Lucia Fank

Social conflicts and disputes about urban land in Patagonia Austral. Urban Expansion processes and irregular settlements in intermediate cities of the region


Deutsch-Argentinisches Promotionskolleg Stadt- und Regionalforschung


Urban inequalities have increased in many cities since the beginning of neoliberalism. Although they are associated to intra-urban -economic, political and social- dynamics involved in the course of neoliberal urbanization, from a critical perspective it could be said they are also part of broader dynamics of Uneven Development (Smith, 1984, Harvey, 2007). Uneven Development is a process inherent to the production of space within the framework of capitalism, anchored in a basic contradiction: as long as capital expands territorially, it homogenizes spatial aspects, while simultaneously produce differences by privileging certain spaces over others for accumulation.

These dynamics of equalization and differentiation vary over time, acquiring diverse forms at different geographies and spatial scales. However, it is on the urban scale where Uneven Development acquires its most concrete expression, given that cities are consider main spaces for accumulation (Brenner and Schmid, 2015)). Among urban equalization dynamics, Smith (1996) highlights the central role cities have in broader accumulation processes, together with intra-urban dynamics of valorization, such as commodification of land and housing. On the other hand, he points out the place land rent occupies as main determinant of both social and urban differentiation. These dynamics generate disputes and resistance between different actors that produce and inhabit cities, amongst those who conceive it as a good for use of those who consider it a good for profit (Pradilla, 1987)). At this point, urban and housing policies play a central role as regulators or facilitators of differentiation processes. Therefore in the production of space, resulting forms of inequality vary form on place to the other, depending on particular Uneven Development characteristics and the role different actors, particularly State ones play.

In Latin American cities, belated and peripheral insertion to industrial capitalism stimulated accelerated urban sprawl processes under scarce planning criteria. Deficiency of planning and housing policies led to a large percentage of inhabitants to solve their housing needs outside formal channels, deprived of minimum habitability conditions. As an outcome, a characteristic mode of urban space production developed in Latin America: the informal city (Abramo, 2012; Cravino, 2016). With neoliberalism, informality has grown due to the extension of commercial practices over urbanization trends, among which stand out gated communities, suburbanization and gentrification processes. Commodification and the lack of affordable housing, conducted informal settlements to grow over non-urbanizable areas, defining increasingly precarious ways of living (Di Virgilio and Rodriguez, 2016). Marked segregation between formally and informally produced urban spaces constitute the main and characteristic form of Latin American urban inequality.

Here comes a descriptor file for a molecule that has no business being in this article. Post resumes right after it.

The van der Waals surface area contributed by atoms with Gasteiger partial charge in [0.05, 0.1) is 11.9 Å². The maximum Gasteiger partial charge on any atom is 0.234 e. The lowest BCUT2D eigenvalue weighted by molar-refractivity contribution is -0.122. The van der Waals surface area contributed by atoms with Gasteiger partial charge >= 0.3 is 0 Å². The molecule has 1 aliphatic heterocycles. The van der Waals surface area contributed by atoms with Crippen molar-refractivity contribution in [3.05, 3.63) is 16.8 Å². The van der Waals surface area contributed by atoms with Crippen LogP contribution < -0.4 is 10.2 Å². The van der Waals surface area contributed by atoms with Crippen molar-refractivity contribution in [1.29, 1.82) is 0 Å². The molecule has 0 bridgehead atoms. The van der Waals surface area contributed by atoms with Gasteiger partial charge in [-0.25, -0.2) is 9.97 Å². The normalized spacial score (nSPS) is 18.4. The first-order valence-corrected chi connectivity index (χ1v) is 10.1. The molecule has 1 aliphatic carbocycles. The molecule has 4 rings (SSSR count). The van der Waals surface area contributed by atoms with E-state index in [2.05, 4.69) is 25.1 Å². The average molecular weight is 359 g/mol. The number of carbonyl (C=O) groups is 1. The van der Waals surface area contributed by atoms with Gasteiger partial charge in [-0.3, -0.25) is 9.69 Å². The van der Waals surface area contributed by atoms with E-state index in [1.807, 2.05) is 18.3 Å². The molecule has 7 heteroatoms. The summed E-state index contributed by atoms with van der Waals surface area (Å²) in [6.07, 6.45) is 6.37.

Regarding the case of Tierra del Fuego Island cities (Argentina), informality began to grow together with the application of regional development policies seeking to increase population in the 1970s. Argentine State generated special tax benefits that motivated the establishment of international industries in the only two existing cities, Ushuaia and Río Grande, which radically transformed productive and territorial structure. Cities grew rapidly and continuously, however, economic impulse was not accompanied by urban planning policies. Rising real estate speculation and the State role in each city were central factors in the development of urban informality. Over time, the relationship each city established with industries and the beginning of new forms of space valorization linked to international tourism, directly affected patterns of uneven development between and within both cities. As a result, three opposing city projects coexist, along with marked inequalities; State urbanization, capitalist developments and informal settlements.

This thesis aims to understand the causes and forms urban inequality acquired in Tierra del Fuego cities under particular dynamics of equalization and differentiation, which led to formal and informal urban production. Related to this, main research questions are: What type of Uneven Development dynamics influenced the production of urban inequalities in Fuegian cities? What are the resultant urban inequality patterns? What role did the different levels of the State play in the production and reproduction of urban inequalities?. It is argued that the great differences between formal and informal city respond to a specific form of Uneven Development, typical of Latin American cities but with particularities of the case studies. Methodologically, a comparative historical study based on spatial analysis is proposed, combined with qualitative and quantitative strategies.


Lucia Fank obtained a Diploma in Architecture in 2012 at the Universidad Nacional de Córdoba, Argentina and completed afterwards her Master's Degree in “Habitat and Urban Poverty in Latin America” at the University of Buenos Aires, Argentina. Since 2015 she is making her PHD as part of “Deutsch-Argentinisches Promotionskolleg Stadt- und Regionalforschung”, held between Universidad Nacional de Córdoba and Bauhaus-Universität Weimar. Between 2015 and 2020 she had been a PHD Researcher from the argentinian National Council for Scientific and Technological Research (CONICET). Currently she works as Urban Planning Advisor at the Municipality of Río Grande office and integrates the research group “CLACSO: fronteras, regionalización y globalización”.